Hanging on the wall near the window where you can buy stamps, on the outside of the building, there is a strange piece of metal; part nail, part ribbon.

If you insert it into the hole, wiggle it until it almost disappears, then a hidden door will slide open in the stonework.

Inside are two bricks that you can move to reveal a large rusty key.

The rusty key can be used to open another door on the other side of the building.

It was made so that a local trader could leave his bible there after church on Sunday.

Back in the 1920’s.

Everything is still working and the post office staff will stop selling stamps in order to show you, if you ask.

End of notes.


Friday, 22 July 2016

In My Father's House.

two for tree and tree for two

Which came first – the dream or the storm?

The storm hit at 4.40am, the dream came after.

The storm began with thunder shots, distant and far and sleep was only interrupted.

Then the anger rolled in.

Soft, at first - then hard.

Deep overhead, threatening and frightening.

Would the tree fall?

The rain fell like waves, like ice, like Armageddon.

The night was no more, only bright stabbing light.

The dream followed; the old workshop, the bench where he worked.

The door half broken, in need of repair.

The wind restless.

The storm first, dreams second.

Broken sleep, broken dreams.

So I’m tired.

Tired of all this fear.

Tired of all this hate.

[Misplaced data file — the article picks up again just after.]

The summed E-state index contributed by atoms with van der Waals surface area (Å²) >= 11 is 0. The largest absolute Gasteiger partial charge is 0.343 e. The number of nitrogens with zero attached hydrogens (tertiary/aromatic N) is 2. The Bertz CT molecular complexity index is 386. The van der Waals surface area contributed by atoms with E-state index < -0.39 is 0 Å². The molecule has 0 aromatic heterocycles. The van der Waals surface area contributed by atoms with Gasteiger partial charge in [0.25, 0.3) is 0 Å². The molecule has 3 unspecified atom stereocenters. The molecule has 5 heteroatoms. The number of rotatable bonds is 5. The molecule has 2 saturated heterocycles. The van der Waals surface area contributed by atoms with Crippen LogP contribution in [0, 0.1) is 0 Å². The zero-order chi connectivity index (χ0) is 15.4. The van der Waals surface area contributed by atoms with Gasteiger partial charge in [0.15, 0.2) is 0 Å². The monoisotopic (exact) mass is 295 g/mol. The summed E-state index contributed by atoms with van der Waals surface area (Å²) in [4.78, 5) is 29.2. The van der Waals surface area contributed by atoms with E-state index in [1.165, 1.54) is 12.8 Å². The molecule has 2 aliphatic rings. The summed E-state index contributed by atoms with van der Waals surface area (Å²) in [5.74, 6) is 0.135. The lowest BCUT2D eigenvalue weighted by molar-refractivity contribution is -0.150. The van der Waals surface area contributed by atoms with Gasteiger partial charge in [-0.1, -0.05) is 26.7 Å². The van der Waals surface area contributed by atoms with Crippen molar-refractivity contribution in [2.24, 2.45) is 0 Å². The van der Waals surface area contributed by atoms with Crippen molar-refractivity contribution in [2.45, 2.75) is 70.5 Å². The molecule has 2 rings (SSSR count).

Tired of all this pain.

Tired of the killing.




Thursday, 21 July 2016

The Pecking Order of Importance - The Birds and The Bells.

oh, i do.....

I could start with bells.

Or birds.


No post yesterday.

And I mean Blog.

Three Bs! Neat. A trinity!

Ah ........ then it should be the bell.

So......... I was at the French space agency yesterday – they let me in as I had remembered my passport. A couple of weeks ago they had issued a final warning – ‘Mr Adams, this is the last time you are coming in on the strength of your driving licence.’

I don’t know what the problem is – it’s a new style digitalised driving licence, complete with photo and I had a photocopy of my passport to back up the photo recognition, as well as my own face.

It’s probably because it only covers me for small motorbikes and cars; I can’t drive a Saturn Five.

I’m not sure I’d want to – I can’t really handle all the uncomfortable stuff you have to strap into to go skiing, so I don’t think I’d be very comfortable.

Yes, I’d like to stand on the moon and look back at the planet earth, for a moment, but I’d prefer instant teleportation.

Laurent, whom I met on site, told me he was waiting for the price of space tickets to drop to budget airline levels so that he could make the trip and that he was waiting excitedly.

So logically I could wait for teleportation to develop.

Laurent told me about the bells.

They are in a church about a two-hour drive to the north in the gentle hills and valleys of ancient limestone.